Friday, August 04, 2006

Home again Home again jiggity jig...

I arrived home yesterday, lightly bronzed all over (save for an unsightly red patch on my neck where I somehow managed to forget sunscreen) and newly recovered from an awful bout of "Montezuma's Revenge". I think I got it from a coconut of all things. More prep for Africa, eh?

E picked me up from the airport and we zipped home to see our little cat and new bathroom. I trusted Rudy to make it beautiful (he told me more than once that he spent 8 grand on the whole enterprise) but instead he made it that horrible modern contemporary thing. It is now thoroughly encased in beige marble, which in my humble opinion, is a bit grandiose in comparison with the character of this modest little vintage coach house. He installed a new bathtub (hooray!) but failed to install a door (boo!). How can you spend logically justify spending eight thousand dollars on a bathroom, but fail to install a door or at least provide a way of rigging up a curtain? He actually suggested that we line the floor with towels. Obviously, after an eight thousand dollar project it makes perfect sense to install a shower that spews water all over the floor! Sometimes, people have no sense of the logical progression of things.

He also took out the medicine cabinet. We still have a mirror, but now, no place to put any pills or toothpaste. The sink is a terrifying hyper-modern-bold-look-of-kholer atrocity that resembles a giant porcelain mixing bowl atop a vast mahogany dresser. Technically, I have storage there now, but it is like trying to organize silverware in a garbage dumpster. This contraption is also far too large for the tiny little space and it just looks bizarre. I am shocked shocked shocked. His house is so gorgeous...I remember being blown away when we signed the lease. I expected something truly delightful and what I have now is the height of idiotic design with no relationship whatsoever to the way in which we actually live in the space. I suppose I mistook the budget for taste, which I have learned time and again do not necessarily add up. The only positive spin I can put on all of this is that it certainly makes me more eager to move out. No way would I want to spend another month in that wacky excuse for a bathroom. Ugh.

The other disaster was my little cat. Somehow during a week of workers tromping in and out he had injured his back paws. We had a friend check in on him a few times, but I'm sure he was so nervous and skittish that it was hard to tell how he was doing. We tried to clean and bandage his feet and of course in the middle of the night he managed to kick them off. He was feverish and hyperventilating and totally confused. It was awful. I think Eric and I both totally underestimated the scope of this remodeling. There is plaster everywhere, all of our furniture was rearranged and there was just a pile of things strewn on the bed. Garbage bags everywhere. We both thought, "Yeah, yeah, yeah, Bathroom remodel." I cleared out and packed everything away neatly in a box and thought no more of it. And then I came home to chaos and not even the possibility of a shower curtain. The vet said Otis probably stepped in some of the chemical solutions for the tile and it burned the skin right off the pads of his feet. They cleaned him and bandaged him and gave us some antibiotics and he seems to be doing much better (although he is trying to shake off these funny little booties).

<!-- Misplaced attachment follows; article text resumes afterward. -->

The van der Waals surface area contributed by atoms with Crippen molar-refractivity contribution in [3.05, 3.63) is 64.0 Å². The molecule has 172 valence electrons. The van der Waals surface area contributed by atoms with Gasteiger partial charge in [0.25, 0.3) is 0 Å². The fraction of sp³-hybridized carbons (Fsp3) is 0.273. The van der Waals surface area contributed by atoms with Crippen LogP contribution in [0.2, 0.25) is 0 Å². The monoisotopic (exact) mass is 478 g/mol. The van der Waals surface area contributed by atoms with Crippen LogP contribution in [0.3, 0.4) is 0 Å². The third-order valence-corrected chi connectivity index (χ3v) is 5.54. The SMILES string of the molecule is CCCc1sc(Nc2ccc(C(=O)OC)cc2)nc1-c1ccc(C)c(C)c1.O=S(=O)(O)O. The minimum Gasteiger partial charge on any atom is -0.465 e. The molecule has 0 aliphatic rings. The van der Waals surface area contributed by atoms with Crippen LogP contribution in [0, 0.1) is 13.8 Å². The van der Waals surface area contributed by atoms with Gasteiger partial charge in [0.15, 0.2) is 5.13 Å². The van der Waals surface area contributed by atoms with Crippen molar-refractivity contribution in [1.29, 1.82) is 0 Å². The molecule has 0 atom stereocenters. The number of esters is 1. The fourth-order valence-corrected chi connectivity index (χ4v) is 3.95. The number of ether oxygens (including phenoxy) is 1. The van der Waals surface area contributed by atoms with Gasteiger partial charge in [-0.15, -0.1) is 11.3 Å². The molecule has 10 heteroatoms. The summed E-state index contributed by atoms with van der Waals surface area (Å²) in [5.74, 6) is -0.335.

Aside from the food poisoning, bathroom atrocities and cat agony, I am thrilled to be home. Eric and I spent the day taking care of errands and making lists of things to do for the wedding, the move and Africa (turns out there is quite a lot we have to get to still) There is so much good news on that front. It seems as though it is quite possible that we are going to get funding for this project that would help cover our travel expenses and possibly the cost of equipment and living accommodations. Sometimes I feel overwhelmed by the scope this has taken on. I definitely want to turn out a great product and our relative inexperience is pretty daunting. But then, this opportunity has been presented to us and I feel like we just have to jump in and do it. No way could we say no to this. We've been watching lots of documentaries...tonight it was "Born into Brothels" about a group of kids in the red light district of Calcutta and a photographer who tries to help them change their world by teaching them the art of photography by giving them each a camera. It was gripping stuff, but as I watch I don't feel as though what they are doing is technically impossible for us to replicate. The great thing about documentary is that it can be gritty and the picture doesn't have to be perfect...What you have to do is find a powerful narrative and frame it well. I've noticed that music is absolutely crucially important to the success or failure of this type of film. We will need to find vibrant local music and secure the rights to use in the film. We will need to find a good narrative beyond just "These are people suffering in Africa. This is the concept of microfinance and social entrepreneurship. You can help!" Instead, we have to make this feel real to the audience through the experience of another human being. That will be a fascinating process. I can't wait to start talking to people and collecting ideas and stories. Perhaps we've stumble onto our life's work here. I feel anxious and curious and just thrilled at the possibility of this great great adventure. How lucky I how lucky.

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